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Life of a PTA

The 18-Year-Old PTA

Published August 15, 2014 4:54 PM by Allison Young

During the first week of PTA school, our director announced that the median age of the class was 33.5 years old. We students, spanning from age 20-55, had come from all walks of life. I remember a few fellow classmates had just received BS degrees from 4-year colleges and others were entering physical therapy as a fourth or fifth job incarnation.

This age breakdown discussion was completed with my director announcing that "within a few years" the program would include 18-year-old students. His prophecy was correct and an 18-year-old did enter the program within the following year's cohort.

How can one graduate from an accredited PTA program by the age of 18, you may ask? The same junior college that runs the program also offers a "Running Start" program for high school students that allows them to take general education college courses in lieu of college prep classes at their high school.

Therefore, a studious and focused 16-year-old can earn credits toward an associate's degree as well as her diploma. A 17-year-old student can easily complete the prerequisite courses and apply to the PTA program before she even turns 18.

The question the program director posed to the class, which has been proven over the years since, is the following: Does an 18-year-old PTA have enough life experience or "people skills" to be a successful clinician? As well, will it be more difficult for a younger PTA to secure a job versus another "older" prospected hire?

I like to think a smart, energetic PTA (who also happens to be a teenager) would be a perfect fit for certain PT clinics and facilities. Depending on the clientele, an 18-year-old might be the best choice for the job, bringing youthful energy and enthusiasm. Not to mention their neurons are firing quicker than most (well, at least mine).

Ultimately, the old adage "Live your age, don't act your age" can apply to my young counterparts just as much my patients. I've met more than a few mature and responsible teens, as I have careless and disinterested middle-age folks in the medical profession over the years.

What's your opinion regarding the young and ambitious PTAs graduating today? Would you hire a fresh-faced 18-year-old PTA in your clinic or facility? If you are a "young" PTA, what has your professional experience been like so far? I would love to hear from you!

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3 comments

I agree that appropriate documentation can be frustrating. However what helps me is referring back to the "skilled" aspect of what I am doing. Building rapport is absolutely necessary in order for good 2 way communication and trust. If you are building rapport by asking people about their interests then apply that to the Goals for the patient. If somebody is planning to return home and has specific interests or needs that have to be addressed by updating the POC with the PT or other interdisciplinary staff then that is part of skilled intervention.

For example: I might document it as discussed goals and POC with patient, addressed patient's goal to visit her brother once a week who has 5 steps to enter his house. Discussed updating LTG to include amb. on outdoor surfaces and stair training with PT. Even though you are building rapport with a patient and talking about different subjects , you can still be objectively planning their care. You can also report your conversation subjectively. For example resident Mrs. S. expresses increased motivation w/ skilled PT activities when discussing her former pets and talking about animals. Discussed resident's interest with recreation staff for inclusion in animal related activities. Then you can document your time as objectively billable and/or keep a record of it as non billable interdisciplinary communication. It is very difficult to break down into parts all of the skilled actions and how they relate to the skilled intervention of the patient. Unfortunately it requires more documentation time which of course puts more productivity pressure on everyone.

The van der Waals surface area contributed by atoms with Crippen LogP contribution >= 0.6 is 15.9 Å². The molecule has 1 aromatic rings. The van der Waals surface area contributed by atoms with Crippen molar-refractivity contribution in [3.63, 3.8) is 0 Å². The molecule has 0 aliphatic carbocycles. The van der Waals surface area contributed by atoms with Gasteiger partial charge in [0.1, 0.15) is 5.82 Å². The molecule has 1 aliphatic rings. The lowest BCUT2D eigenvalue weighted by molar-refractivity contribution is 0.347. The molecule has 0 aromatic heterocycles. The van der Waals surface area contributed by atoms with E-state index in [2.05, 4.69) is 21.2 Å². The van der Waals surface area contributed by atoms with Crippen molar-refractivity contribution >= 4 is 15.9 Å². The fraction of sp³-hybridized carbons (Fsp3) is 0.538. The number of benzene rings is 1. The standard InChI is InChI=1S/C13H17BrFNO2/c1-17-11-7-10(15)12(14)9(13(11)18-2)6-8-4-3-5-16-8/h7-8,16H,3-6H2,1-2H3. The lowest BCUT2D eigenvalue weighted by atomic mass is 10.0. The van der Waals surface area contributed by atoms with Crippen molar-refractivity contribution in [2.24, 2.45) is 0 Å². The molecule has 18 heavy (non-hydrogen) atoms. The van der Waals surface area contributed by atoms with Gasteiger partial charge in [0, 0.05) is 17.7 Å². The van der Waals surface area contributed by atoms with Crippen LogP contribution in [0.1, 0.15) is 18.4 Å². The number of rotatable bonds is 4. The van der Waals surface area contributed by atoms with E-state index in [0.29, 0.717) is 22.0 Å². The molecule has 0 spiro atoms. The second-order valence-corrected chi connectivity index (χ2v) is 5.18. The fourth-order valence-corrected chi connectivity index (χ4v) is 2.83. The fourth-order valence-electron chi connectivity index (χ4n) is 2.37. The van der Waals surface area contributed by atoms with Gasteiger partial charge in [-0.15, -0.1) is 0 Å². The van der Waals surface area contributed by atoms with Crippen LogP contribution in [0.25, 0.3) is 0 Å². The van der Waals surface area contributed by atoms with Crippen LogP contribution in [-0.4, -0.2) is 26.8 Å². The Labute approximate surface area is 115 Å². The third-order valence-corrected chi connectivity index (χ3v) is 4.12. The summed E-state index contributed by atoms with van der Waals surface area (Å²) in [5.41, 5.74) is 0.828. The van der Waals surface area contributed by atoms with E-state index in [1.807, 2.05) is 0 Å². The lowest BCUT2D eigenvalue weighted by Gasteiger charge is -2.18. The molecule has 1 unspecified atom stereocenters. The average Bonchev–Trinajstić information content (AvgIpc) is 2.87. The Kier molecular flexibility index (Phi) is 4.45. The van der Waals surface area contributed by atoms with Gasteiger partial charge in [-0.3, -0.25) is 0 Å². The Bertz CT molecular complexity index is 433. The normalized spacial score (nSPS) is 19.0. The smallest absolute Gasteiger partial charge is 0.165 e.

Jill Merritt, PTA September 2, 2014 3:36 PM
Teaneck NJ

I agree that the social skills and maturity of an 18 year old PTA would need to be considered on a case by case basis however I'd be concerned about the patient response to someone of that age. I am a third-year DPT student having completed a few clinical rotations and often receive comments from patients about whether I'm "old enough to enjoy an adult beverage" or "old enough  to be in college"'. Despite being in my mid20s I often get mistaken for being much younger, even having been carded for and R-rated movie recently. I noticed that once I told the patient I was older than they originally suspected they seemed  a little less tense and more comfortable with my decision making and plan of care.

Amanda, DPT student August 20, 2014 11:02 PM
FL

I believe it would be a case by case decision. In most cases ,I don't believe a 18 yr old PTA would  have the social skills or maturity to be a excellent PTA. Patients would not find them competent and their short experience in general workforce would hinder them from a business minded stand point. Myself having first a business degree and then a PTA degree, would seek out other applicants if I were looking into hiring someone. I don't believe I would allow a 18 yr old be in charge of a medical facility if the PT was out of the office. I had a 21 yr old in my class and she told me that she didn't know if she was ready to treat patients if she was alone in the clinic. If a 21 year old is not ready would a 18 yr old be ready?

Brooke Hudson, PT - PTA, outpatient/ PRN inpatient August 15, 2014 9:16 PM
Salisbury MD

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